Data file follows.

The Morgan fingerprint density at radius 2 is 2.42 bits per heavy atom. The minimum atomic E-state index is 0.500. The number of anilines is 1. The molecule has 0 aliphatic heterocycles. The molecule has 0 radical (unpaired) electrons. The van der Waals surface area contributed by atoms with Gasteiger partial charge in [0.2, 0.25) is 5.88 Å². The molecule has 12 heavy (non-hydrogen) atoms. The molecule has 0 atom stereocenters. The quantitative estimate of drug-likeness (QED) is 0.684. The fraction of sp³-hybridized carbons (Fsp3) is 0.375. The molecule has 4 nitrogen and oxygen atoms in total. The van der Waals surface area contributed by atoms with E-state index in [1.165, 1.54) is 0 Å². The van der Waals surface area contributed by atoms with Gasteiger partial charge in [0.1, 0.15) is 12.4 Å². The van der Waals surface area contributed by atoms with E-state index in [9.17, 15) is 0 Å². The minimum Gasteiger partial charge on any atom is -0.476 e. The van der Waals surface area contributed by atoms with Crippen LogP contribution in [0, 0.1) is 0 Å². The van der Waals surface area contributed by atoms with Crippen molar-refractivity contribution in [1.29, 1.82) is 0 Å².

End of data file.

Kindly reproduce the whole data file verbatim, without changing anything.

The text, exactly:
The Morgan fingerprint density at radius 2 is 2.42 bits per heavy atom. The minimum atomic E-state index is 0.500. The number of anilines is 1. The molecule has 0 aliphatic heterocycles. The molecule has 0 radical (unpaired) electrons. The van der Waals surface area contributed by atoms with Gasteiger partial charge in [0.2, 0.25) is 5.88 Å². The molecule has 12 heavy (non-hydrogen) atoms. The molecule has 0 atom stereocenters. The quantitative estimate of drug-likeness (QED) is 0.684. The fraction of sp³-hybridized carbons (Fsp3) is 0.375. The molecule has 4 nitrogen and oxygen atoms in total. The van der Waals surface area contributed by atoms with E-state index in [1.165, 1.54) is 0 Å². The van der Waals surface area contributed by atoms with Gasteiger partial charge in [0.1, 0.15) is 12.4 Å². The van der Waals surface area contributed by atoms with E-state index in [9.17, 15) is 0 Å². The minimum Gasteiger partial charge on any atom is -0.476 e. The van der Waals surface area contributed by atoms with Crippen LogP contribution in [0, 0.1) is 0 Å². The van der Waals surface area contributed by atoms with Crippen molar-refractivity contribution in [1.29, 1.82) is 0 Å².